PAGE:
The programming assignments at the end of each chapter are arranged roughly in order of difficulty, so that instructors can assign programs appropriate to their time schedules and their students’ abilities. Although none of the program solutions are long by commercial standards, some of the necessary algorithms are quite difficult; the assignments require time and effort on the part of the students to develop correct solutions. Unfortunately, there is no “easy road” to becoming a good programmer, nor can students learn to deal with program complexity by merely reading or talking it about it. Programming, as much as any other activity we know, is truly a matter of “learning by doing.” Those students interested in becoming MIS professionals must recognize that they have chosen a rewarding -- but demanding and challenging -- profession, and they need to realize that they must be willing to work hard to succeed in this profession.

To give students experience developing application systems, rather than programming in a vacuum, most of the programming assignments relate to three fictitious companies and their application needs (described in Appendix F). By working on these assignments, students should gain a sense of how a company’s data files are repeatedly used by numerous applications for different, related purposes.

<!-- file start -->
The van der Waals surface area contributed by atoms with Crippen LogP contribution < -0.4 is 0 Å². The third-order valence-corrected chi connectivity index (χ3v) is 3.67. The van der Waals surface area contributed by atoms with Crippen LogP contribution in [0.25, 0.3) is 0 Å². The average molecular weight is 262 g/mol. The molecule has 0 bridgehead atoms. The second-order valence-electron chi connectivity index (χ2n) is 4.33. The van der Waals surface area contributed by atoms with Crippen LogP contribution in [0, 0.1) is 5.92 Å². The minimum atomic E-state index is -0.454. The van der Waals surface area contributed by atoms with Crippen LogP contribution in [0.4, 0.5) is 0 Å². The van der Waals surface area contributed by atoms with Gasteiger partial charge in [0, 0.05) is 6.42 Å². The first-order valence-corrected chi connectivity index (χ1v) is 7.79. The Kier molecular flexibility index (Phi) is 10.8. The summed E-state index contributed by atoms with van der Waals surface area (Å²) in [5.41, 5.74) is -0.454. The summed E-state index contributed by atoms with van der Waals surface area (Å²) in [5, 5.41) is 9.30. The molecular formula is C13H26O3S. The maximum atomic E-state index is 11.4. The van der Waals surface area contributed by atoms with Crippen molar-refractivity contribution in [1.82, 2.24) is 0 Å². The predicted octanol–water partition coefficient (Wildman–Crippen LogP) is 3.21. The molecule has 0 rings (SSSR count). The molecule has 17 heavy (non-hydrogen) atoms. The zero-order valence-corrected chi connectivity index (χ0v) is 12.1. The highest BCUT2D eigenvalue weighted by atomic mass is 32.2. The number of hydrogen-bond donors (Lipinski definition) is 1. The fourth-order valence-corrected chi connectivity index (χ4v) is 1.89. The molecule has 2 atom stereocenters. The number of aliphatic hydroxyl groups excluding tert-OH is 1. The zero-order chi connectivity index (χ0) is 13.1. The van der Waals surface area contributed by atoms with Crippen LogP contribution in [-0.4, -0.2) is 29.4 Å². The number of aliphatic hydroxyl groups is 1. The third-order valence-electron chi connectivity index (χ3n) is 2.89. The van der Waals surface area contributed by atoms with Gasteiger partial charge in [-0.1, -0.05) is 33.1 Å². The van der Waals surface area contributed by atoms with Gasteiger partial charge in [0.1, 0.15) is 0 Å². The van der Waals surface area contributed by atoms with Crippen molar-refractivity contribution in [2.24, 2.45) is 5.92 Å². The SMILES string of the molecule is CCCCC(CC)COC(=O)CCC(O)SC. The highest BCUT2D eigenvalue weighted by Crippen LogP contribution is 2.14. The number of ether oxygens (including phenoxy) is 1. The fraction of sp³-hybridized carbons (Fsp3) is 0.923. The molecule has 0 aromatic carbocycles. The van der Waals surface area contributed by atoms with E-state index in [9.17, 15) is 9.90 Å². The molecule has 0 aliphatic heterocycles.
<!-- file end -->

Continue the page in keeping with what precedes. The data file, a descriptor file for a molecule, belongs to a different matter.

Included in this new edition of Programming in RPG IV are new chapters on defining data with Definition Specifications (Chapter 3) and modular programming concepts (Chapter 10), as well as an appendix summarizing RPG IV specifications, keywords, built-in functions, operation codes, and edit codes (Appendix A) and an RPG IV style guide (Appendix B). All other material has been fully updated and is current to V4R4.

Although a complete introduction to using the AS/400 is beyond the scope of this text, Appendix C introduces students to working on the system using the Programmer menu and Programming Development Manager (PDM). Appendix D acquaints students with Source Entry Utility (SEU). Appendix E provides some insights into program testing and debugging, often bewildering processes for beginning programmers.

Depending on the length of the school term and the pace of the course, some instructors may choose to present this material over two terms. Alternately, you may decide to omit some of the more technical chapters of the text or skip those chapters less central to RPG IV. To provide students with the minimal information needed by entry-level programmers, you should present Chapters 1 through 10 and 13.

An instructors manual is available to those instructors adopting this text for classroom use. The manual provides answers to the review questions and solutions to the exercises. The manual also includes a CD with the data files needed for the programming assignments, the source code for the solutions to the programming assignments, and copies of the output produced by the solutions.